Poorer scholars gain on pay but risk their health

April 10, 2008

While non-traditional students see improved salaries as a result of attending university, they also increase their risk of mental illness later in life, research by the Institute of Education has found.

Leon Feinstein and Anna Vignoles used data from the UK 1970 birth cohort to assess the variation in benefits and risks of higher education participation by family background. For students who attend university "against the odds", university attendance was associated with "substantial reductions in the likelihood of economic disadvantage", the pair found.

The economic benefit effect was greater for this group of students than for those whose background meant that university attendance was likely.

However, those from disadvantaged backgrounds - especially women - were at a much greater risk of mental-health problems after graduation than people from the same background who did not attend university, the study suggested.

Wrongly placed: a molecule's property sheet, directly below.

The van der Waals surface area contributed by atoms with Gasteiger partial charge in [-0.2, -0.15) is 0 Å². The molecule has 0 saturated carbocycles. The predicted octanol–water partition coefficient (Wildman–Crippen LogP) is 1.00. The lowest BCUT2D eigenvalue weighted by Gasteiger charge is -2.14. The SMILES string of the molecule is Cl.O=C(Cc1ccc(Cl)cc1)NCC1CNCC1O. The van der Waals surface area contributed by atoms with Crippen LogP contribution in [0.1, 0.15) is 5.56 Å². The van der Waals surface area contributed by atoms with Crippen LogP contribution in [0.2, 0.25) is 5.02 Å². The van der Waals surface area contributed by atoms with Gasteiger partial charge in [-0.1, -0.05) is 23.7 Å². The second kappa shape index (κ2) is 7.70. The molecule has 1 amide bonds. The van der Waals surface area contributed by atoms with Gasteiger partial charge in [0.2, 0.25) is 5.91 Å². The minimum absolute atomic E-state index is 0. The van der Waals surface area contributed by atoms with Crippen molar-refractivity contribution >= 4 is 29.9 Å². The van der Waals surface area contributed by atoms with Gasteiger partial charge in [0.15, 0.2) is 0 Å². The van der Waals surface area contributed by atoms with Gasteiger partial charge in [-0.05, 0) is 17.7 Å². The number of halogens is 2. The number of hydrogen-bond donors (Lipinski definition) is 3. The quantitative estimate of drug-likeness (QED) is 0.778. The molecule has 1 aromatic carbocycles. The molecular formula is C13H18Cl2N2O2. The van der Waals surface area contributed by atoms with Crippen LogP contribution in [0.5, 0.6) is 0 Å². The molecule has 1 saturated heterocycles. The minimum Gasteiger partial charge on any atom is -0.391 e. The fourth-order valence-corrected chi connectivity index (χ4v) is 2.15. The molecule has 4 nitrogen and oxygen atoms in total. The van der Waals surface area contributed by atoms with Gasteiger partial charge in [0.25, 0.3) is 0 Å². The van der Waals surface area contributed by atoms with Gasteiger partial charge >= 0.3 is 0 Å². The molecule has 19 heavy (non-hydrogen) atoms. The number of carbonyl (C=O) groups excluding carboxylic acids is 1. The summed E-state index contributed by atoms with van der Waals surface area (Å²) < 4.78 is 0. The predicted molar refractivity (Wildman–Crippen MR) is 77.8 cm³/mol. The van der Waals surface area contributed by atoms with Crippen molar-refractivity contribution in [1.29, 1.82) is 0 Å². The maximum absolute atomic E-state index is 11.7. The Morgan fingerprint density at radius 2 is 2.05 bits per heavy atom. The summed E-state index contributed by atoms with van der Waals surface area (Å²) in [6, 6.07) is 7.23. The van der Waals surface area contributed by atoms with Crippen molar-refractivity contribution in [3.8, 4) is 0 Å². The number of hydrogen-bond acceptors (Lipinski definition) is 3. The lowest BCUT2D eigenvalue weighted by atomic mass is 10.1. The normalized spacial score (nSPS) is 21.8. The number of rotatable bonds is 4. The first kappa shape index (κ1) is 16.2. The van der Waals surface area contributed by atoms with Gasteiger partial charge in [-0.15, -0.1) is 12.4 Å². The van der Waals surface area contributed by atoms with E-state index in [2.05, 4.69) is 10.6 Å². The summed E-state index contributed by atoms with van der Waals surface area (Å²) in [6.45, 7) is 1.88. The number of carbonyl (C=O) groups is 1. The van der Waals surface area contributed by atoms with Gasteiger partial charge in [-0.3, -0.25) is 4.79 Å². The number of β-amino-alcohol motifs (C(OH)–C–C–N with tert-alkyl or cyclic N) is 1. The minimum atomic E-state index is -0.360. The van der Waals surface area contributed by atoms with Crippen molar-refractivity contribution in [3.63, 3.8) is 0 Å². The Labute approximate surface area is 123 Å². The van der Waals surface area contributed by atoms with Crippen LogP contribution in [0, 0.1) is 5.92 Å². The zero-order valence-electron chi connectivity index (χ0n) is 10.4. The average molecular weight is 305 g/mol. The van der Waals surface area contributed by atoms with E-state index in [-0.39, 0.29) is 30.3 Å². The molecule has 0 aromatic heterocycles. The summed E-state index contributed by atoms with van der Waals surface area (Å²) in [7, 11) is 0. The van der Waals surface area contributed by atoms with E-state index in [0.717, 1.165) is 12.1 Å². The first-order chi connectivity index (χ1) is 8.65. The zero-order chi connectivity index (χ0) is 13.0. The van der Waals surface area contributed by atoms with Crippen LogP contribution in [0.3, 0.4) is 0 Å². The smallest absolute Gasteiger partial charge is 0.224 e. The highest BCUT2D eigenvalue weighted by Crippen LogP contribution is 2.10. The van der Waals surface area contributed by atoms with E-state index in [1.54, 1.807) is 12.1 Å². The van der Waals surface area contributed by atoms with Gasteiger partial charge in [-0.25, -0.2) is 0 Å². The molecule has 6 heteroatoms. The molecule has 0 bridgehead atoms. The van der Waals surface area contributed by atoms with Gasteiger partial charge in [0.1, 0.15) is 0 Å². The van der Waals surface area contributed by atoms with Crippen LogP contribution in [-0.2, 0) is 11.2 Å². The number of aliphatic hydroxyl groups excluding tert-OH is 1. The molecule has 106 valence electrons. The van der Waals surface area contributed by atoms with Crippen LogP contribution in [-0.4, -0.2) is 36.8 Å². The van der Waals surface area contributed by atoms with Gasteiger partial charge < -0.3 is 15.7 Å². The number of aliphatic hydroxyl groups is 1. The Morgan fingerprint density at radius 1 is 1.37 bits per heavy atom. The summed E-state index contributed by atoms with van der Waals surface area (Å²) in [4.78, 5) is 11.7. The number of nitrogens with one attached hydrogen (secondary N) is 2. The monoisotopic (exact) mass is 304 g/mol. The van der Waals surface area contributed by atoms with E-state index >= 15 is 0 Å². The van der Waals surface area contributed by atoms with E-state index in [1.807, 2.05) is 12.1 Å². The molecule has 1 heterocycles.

The mental health of people coming from backgrounds where university attendance was likely either improved over time or showed no change as a result of participation in higher education.

Among women from disadvantaged backgrounds, the probability of depression at age 30 was 20 per cent for those who did not graduate and 44 per cent for those who did.

In contrast, among women from advantaged backgrounds the rates of depression were 22 per cent for those who did not graduate and 23 per cent for those who did.

Writing in a recent paper published in Journal of Social Issues, Professor Feinstein and Dr Vignoles said that those from poorer backgrounds would have to weigh the economic benefits of higher education against the mental-health risks. "The 'psychic costs' for this group seem large indeed," they conclude in their paper, "Issues on individual differences in the pathways into and beyond higher education in the UK".

Dr Vignoles suggested that an increased risk of depression might be connected to unrealistic expectations about the benefits of a university education. "If you are coming from a family where most people have gone to university your expectations might be more realistic."

She added: "In our work we have noted time and time again that there doesn't seem to be a relationship between higher education and life satisfaction."


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